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Fresh Reads from the Science 'o sphere!

Tuesday, April 29, 2008

Perils Of Being Moderate

It's common shorthand these days, especially for mainstream new agencies, to label people who don't have strong opinions as "moderates".

I think this is a misnomer that confuses the vast majority of the people who are simply apathetic and don't care either way, with individuals who have deeply considered the topic and genuinely hold a moderate stand.

And the way that "moderate" is used also gives a false impression of safety - I mean, if a person holds such a reasonable stand, embraced by the majority and buffered away from all those "extremists" in society, who would ever want to attack her?

A good question.

On the 7th of April, Chinese Paralympic fencer Jin Jing (金晶), who was one of the Olympic torchbearers during the relay in Paris, was attacked by pro-Tibet protestors attempting to wrestle the torch away from her.

Her steadfast protection of the Olympic torch against the unruly demonstrators initially turned her into a celebrated hero in China. In addition, many Chinese citizens were enraged by the incident and blamed the French government for allowing it to happen.

As the sentiments continued to rise, numerous Chinese citizens decided to boycott the French retailer Carrefour as a show of anger towards France.

Jin Jing appealed to the crowds to be prudent in handling calls to boycott Carrefour. She felt that the first victims of such a boycott are likely to be the many Chinese employees at Carrefour.

This is a clearly a moderate stand, coming from the victim of the attack herself.

The response?

Many Chinese netizens immediately called her a traitor and launched a barrage of personal insults at her. The respect and admiration for her quickly transformed into frenzied rage against her.

Jin Jing is not the only person to be facing fierce attacks for her moderate stand. Grace Wang (Wang Qianyuan 王千源), a student at Duke University who tried to encourage dialogue between pro-Tibet protesters and pro-China protestors, was also branded as a traitor.

Her predicament is even worse - she needs police protection at Duke, and her family in China had to go into hiding because they received death threats.

It's not easy to be a moderate, because you can end up being shot by both sides.

Sometimes the most vicious attacks may actually come from "your side".

There are many tragic examples in history.

On 4th November 1995, Yitzhak Rabin, the first native-born Prime Minister of Israel, was assassinated.

He was shot, not by a Palestinian, but by a right-wing Orthodox Jew.

Rabin had been deeply involved in the Middle East peace process, resulting in the Oslo Accords in 1993. For his efforts, he was awarded the Nobel Peace Prize in 1994.

However, many right-wing Israelis considered him to be a traitor for giving away land that rightfully belongs to Israel. The Oslo Accords caused deep divisions in Israeli society, ultimately culminating in the fatal shooting.

Prominent individuals often get singled out as targets for extremists of both sides, but sometimes there is no safety in numbers.

Even a large group of people can become victims.

During the Rwandan Genocide of 1994, Hutu militia groups planned a large-scale murder of the Tutsi minority in their country. However, the first people to be targeted in the mass killings were in fact a number of moderate Hutu politicians.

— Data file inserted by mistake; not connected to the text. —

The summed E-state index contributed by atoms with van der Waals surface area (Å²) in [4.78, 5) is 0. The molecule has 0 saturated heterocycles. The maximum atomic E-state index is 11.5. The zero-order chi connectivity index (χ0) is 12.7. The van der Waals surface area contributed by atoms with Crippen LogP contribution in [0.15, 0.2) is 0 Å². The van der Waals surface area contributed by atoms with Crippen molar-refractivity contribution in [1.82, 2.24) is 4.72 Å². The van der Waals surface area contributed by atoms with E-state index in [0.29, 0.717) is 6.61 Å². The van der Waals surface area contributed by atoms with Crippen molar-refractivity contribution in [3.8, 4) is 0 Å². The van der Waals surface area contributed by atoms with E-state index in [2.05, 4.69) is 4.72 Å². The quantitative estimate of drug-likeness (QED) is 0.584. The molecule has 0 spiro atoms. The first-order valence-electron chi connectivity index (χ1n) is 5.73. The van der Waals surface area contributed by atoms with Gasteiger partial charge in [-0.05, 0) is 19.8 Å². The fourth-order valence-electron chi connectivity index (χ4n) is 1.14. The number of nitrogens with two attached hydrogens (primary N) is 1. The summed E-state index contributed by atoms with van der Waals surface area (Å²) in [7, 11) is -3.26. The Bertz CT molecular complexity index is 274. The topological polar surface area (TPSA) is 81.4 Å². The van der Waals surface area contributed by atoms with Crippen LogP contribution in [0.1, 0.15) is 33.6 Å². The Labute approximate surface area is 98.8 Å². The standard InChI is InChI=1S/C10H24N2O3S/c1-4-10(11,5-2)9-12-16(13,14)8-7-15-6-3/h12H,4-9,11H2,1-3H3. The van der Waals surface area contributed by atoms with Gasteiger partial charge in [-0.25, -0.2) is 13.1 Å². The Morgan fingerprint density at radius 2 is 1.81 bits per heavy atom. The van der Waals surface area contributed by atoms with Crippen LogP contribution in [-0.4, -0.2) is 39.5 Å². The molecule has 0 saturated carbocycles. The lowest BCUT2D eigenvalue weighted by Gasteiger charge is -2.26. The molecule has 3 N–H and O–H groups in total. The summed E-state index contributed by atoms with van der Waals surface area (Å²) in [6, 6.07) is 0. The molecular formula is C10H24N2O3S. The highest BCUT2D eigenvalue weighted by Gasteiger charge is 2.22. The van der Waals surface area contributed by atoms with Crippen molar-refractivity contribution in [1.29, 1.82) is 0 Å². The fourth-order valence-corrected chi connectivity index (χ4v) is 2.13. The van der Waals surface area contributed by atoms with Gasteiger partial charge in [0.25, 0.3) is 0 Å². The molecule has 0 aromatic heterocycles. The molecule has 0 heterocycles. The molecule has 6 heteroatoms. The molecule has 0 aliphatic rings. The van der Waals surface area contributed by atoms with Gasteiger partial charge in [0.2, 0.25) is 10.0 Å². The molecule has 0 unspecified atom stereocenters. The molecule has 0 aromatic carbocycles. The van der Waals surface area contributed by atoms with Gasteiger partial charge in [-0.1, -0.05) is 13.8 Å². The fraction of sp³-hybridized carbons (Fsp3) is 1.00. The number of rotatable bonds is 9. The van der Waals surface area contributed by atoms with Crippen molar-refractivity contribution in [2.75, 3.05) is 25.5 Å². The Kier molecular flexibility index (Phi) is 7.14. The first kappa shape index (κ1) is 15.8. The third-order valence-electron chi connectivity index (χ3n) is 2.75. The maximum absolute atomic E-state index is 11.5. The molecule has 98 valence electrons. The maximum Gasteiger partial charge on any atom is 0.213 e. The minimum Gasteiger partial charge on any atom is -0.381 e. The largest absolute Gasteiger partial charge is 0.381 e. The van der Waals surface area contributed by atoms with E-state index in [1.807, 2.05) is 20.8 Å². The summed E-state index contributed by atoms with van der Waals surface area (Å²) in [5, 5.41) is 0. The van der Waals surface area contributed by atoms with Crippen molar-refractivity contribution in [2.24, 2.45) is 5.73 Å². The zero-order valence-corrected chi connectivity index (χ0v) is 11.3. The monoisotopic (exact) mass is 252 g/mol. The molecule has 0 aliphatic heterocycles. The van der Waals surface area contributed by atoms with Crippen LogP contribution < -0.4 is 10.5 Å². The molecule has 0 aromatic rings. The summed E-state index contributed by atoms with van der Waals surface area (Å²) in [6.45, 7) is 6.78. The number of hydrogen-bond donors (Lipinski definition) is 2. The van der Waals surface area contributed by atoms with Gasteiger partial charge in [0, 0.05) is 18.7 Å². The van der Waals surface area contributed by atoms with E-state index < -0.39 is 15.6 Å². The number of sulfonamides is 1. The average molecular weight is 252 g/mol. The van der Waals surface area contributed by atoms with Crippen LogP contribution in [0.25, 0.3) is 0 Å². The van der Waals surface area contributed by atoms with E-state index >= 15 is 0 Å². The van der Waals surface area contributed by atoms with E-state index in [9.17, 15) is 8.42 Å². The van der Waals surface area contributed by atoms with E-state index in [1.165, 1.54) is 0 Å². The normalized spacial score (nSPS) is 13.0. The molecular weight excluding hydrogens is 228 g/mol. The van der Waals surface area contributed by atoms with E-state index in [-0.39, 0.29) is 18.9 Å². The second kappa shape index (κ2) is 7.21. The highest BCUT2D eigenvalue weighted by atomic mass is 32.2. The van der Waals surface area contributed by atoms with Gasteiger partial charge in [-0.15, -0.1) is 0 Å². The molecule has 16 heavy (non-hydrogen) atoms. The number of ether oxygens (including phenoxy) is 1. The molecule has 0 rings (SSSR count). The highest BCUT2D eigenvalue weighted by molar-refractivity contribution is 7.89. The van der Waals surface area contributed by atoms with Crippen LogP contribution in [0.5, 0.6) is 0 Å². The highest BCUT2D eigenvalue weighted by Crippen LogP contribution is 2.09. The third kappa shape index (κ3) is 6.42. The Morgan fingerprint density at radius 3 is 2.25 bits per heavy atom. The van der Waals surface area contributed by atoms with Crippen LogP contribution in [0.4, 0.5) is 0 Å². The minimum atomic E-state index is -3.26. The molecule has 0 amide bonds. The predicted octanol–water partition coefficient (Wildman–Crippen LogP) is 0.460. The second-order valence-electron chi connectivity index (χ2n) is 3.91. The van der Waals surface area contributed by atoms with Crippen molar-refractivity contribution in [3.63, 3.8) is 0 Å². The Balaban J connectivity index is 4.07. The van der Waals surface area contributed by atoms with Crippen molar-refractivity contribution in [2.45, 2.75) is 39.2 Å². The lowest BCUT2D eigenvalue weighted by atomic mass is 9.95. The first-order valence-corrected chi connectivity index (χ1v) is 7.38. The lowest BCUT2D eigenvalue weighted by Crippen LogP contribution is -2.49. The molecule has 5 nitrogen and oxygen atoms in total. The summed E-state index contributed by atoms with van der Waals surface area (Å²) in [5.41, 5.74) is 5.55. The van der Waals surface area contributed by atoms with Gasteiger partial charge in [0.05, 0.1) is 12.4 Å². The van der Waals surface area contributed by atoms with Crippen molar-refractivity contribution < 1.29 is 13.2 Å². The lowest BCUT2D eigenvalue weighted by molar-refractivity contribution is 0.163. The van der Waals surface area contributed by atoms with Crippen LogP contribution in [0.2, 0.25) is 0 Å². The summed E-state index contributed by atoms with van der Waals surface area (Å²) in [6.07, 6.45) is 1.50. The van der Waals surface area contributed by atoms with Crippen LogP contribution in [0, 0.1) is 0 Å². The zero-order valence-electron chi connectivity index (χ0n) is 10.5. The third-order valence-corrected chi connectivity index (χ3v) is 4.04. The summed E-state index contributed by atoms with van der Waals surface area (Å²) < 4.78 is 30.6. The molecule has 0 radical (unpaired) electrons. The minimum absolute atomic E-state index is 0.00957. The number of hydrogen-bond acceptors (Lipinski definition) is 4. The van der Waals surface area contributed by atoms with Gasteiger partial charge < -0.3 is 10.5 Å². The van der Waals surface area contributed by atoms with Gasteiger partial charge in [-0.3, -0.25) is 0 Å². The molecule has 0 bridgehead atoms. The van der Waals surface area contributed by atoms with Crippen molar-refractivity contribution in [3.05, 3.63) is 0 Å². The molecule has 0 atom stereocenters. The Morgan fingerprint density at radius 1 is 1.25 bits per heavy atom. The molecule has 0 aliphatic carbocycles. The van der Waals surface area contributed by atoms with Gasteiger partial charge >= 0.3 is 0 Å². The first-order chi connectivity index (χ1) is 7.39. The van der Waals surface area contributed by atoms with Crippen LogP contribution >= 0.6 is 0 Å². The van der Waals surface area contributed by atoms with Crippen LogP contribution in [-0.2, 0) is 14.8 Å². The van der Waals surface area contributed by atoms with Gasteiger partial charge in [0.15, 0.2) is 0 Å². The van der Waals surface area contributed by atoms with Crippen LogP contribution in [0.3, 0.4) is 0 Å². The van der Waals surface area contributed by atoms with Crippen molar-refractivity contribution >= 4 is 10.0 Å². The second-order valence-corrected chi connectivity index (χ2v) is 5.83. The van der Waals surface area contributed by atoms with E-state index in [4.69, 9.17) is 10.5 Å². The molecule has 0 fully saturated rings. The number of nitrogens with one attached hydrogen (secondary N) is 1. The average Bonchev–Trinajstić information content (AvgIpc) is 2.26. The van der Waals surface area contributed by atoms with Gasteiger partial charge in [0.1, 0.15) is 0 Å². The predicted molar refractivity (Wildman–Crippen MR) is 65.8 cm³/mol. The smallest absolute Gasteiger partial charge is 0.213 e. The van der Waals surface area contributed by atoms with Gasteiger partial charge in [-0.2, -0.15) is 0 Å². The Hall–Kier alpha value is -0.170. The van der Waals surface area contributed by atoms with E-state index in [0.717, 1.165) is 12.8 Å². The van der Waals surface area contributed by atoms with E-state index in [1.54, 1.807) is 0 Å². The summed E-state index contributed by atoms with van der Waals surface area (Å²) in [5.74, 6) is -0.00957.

Members of their "own side".

They were silenced because they could help stem the fever pitch of anti-Tutsi sentiments that had rapidly escalated in Rwanda. Without their voices of reason, the Hutu militia could then play up the pent-up emotions of huge crowds of Hutus and incite them to violence.

Thousands of Hutus, along with about 800,000 Tutsis, perished during the genocide.

So you can see that being "moderate" is not some lazy, default state that people lapse into when they don't give a shit about anything.

I would argue that very few people have the courage to maintain a moderate stand when huge adversarial groups of people face off against each other. When you are neither "us" nor "them", you become "them" to both sides. Dichotomies, even false dichotomies, have immense social power.

Much easier to adopt an extreme stand and enjoy the absolute solidarity and power that it provides.

There aren't many genuine moderates in society, but without them, peace is very difficult to achieve.


Anonymous said...

Ji jing is right about the job losses if Carrefour draw out of china.(at least she is thinking)
Moderate? The Anti Tibet democracy is frightening in the fact that they are rioting in their Host country( who are providing them services like education that they seem unable to get at Home kinda sad esp since france give them a place to study).
The only thing i can think of is ingrates.
Therefore I shop more in carrefour while avoiding china product like those apples that I like.

Lim Leng Hiong said...

To Anon 11:01,

Yes, a salient weakness of my article is that I did not clearly define what "moderate" means. A dictionary would define it as not extreme or excessive, though those are highly subjective terms.

I think that when two adversarial groups clash with each other, the moderate stand is one that neither group considers to be "one of them".

As for host country dynamics, I believe that host citizens feel happy if the guests are grateful for the education and employment opportunities there. Even happier if the guests pick up the language, some local customs and cultural quirks that they can show off to their friends when they return home.

Host citizens generally do not like their guests to constantly rant about how inferior they are compared to the guest country and how lousy they are compared to the USA.

I'm quite sure they also do not like rioting.